Now, shall some Mens neglect bring a disparagement on so wise and wholesomean Institution? Must the Abuse of a good thing take away the Use of it? Is it not much better to join together to amend and reform this Neglect, than to make it an Argument for laying aside the Thing?
In short, The Church hath taken the best care it can to prevent this Evil, by joining Three at least with the Parents in this Stipulation, that if either of them neglect their Duty, the others may supply the Defect; but if all of them should be negligent and unmindful of their Duty, they will hazard, not only the Child's but their own Souls, and will dearly rue at last for the Violation of such solemn Engagements.
I shall conclude this Point with a word or two of Advice to the Parents, the Sureties, and such as have been brought up and educated by them.
As for Parents; Let me advise them, not only to take all due care of their Children themselves, but likewise to make choice of such Sureties as are most likely to mind the Duty, and discharge the Trust repos'd in them; consulting not so much who will make the largest Presents, as who will most regard the Welsare of their Souls, and be most assistant to them in their pious Education.
To this end, Kindred and Relations may be sitly enough made choice of, from whom more may be expected than from Strangers; Nature and Blood may prompt them more powerfully to their Duty than o
D 4 thers,
thers, and lay those sacred Promises more clofely upon them.
Again, such as are nigh in their Abode and Habitation, are to be preser'd in our Choice before those that are more remote; for Distance is apt to make Men forget their Charge, or at least renders them more uncapable of performing it; whereas Neighbours and Friends, by frequent Sight and Conversation, are better minded of it, and more dispos'd to discharge it.
Moreover, Men of Age and Understanding are to be made choice of on this occasion before Minors; it being a frivolous thing to make one Child engage for another, and to put such whofe Bonds are not good in human Courts upon this weighty Office. The Promises made in Baptism are sacred and solemn things, and therefore to be made only by Persons of mature Age and Judgment, who know the Nature and Obligation of them; and not to be us'd only as Rattles to please Children, and to be play'd with.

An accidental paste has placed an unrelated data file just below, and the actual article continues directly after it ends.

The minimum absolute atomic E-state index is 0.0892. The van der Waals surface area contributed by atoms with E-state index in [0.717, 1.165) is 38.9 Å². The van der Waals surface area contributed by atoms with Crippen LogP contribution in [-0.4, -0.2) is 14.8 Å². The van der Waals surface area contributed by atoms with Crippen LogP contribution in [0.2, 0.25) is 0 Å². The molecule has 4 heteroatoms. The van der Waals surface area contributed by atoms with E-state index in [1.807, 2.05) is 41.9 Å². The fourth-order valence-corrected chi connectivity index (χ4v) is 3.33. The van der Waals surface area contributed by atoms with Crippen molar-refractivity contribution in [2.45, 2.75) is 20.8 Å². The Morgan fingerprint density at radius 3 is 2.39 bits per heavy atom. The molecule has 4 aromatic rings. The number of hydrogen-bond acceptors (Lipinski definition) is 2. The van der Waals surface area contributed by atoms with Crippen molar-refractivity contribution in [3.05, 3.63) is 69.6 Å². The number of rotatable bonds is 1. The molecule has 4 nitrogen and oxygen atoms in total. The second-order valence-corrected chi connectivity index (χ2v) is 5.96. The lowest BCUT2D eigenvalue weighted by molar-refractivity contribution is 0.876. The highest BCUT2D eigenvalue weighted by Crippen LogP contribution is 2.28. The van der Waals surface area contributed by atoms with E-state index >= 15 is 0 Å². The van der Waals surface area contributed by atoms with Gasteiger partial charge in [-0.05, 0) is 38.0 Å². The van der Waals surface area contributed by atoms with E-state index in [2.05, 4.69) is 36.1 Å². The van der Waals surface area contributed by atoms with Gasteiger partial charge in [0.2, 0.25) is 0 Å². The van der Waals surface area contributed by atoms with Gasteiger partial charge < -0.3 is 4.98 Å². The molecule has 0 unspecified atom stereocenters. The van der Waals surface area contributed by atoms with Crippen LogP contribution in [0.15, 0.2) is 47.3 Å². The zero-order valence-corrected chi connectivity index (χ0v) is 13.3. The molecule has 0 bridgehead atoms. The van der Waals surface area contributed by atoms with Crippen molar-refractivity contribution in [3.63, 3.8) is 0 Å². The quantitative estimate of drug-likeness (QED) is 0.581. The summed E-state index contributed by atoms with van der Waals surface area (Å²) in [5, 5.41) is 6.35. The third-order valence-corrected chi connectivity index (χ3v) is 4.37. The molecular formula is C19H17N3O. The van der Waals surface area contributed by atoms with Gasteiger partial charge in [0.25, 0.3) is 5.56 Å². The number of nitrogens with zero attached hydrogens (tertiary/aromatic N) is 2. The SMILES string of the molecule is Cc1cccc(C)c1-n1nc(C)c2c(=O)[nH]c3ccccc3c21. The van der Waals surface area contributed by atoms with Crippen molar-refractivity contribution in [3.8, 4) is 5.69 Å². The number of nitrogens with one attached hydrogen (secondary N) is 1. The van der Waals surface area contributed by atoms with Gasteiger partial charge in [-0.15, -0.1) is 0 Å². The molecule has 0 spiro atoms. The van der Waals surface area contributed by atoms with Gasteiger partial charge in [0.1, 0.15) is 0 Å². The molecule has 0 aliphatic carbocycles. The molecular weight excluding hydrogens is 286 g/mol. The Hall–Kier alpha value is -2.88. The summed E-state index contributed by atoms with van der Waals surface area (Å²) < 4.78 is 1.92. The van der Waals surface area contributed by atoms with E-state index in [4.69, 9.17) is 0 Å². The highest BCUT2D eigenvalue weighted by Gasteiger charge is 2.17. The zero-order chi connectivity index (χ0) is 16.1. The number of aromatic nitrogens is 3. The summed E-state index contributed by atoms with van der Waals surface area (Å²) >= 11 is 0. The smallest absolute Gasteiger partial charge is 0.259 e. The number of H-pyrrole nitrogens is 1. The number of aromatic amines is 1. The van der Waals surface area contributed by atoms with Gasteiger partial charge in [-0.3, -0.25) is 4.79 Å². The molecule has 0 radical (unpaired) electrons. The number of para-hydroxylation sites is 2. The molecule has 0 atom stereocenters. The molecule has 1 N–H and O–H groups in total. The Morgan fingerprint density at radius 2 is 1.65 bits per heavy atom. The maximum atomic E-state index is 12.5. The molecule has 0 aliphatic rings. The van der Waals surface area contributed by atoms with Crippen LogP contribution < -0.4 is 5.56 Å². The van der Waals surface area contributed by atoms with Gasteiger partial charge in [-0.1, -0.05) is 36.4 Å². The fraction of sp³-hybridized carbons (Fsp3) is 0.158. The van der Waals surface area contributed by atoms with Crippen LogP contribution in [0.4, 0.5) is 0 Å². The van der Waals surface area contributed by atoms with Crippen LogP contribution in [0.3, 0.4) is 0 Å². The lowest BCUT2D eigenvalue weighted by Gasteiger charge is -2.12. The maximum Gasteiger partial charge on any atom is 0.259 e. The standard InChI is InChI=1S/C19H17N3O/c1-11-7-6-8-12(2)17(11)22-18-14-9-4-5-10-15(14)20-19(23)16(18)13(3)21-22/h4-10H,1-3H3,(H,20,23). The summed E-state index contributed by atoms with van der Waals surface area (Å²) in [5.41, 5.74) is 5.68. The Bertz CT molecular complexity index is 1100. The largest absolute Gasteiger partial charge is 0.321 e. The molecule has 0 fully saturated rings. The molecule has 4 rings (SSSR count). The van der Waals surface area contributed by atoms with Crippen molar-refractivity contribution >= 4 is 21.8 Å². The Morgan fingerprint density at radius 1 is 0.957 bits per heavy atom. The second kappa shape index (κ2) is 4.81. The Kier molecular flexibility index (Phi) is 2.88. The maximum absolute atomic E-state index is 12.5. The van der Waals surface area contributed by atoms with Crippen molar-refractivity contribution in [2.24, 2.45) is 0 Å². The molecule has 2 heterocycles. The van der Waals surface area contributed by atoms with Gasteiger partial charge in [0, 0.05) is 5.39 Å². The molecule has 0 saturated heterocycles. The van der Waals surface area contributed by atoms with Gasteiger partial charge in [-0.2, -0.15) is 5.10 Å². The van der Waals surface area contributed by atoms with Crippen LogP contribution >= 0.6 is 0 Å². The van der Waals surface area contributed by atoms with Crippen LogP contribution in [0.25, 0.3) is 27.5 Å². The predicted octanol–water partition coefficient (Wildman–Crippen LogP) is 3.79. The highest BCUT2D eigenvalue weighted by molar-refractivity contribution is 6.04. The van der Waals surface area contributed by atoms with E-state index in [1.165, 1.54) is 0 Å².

Lastly, Men of a serious and orderly Behaviour are to be preser'd for this Office, before loose and vain Persons; for such are very unlikely to mind others of their Duty, who are too unmindful of their own; and they who shew little or no regard to their own Souls, may not reasonably be trusted with the Souls of others. The Education of Children, and the Engagements enter'd into about it, are too great and valuable Things to be committed to those, who daily shew how ready they are to break them ; and therefore Men of sober Principles and Practices are sittest to be pitch'd upon for this Undertaking; for those will be most sensible of their Duty, and most likely to make Conscience to discharge it. Such as these Parents should make choice of, to assist them in this important Charge, to supply their Place in case of Death; or if living, they should fail of their Care and Duty to their Children, they should be willing to hearken to, and attend upon the Admonition of such Supervisors.
Next, To the Sureties, two or three things are necessary to be spoken.
First, Let none rashly and inconsiderately enter upon this Office, or take this weighty Trust only as a formal and customary Matter; but let them consider what they do, and what they engage in it; how they enter as it were into Bond unto Christ and the Church, in the behalf of thofe whom.they present to Baptism 5 taking the care of them,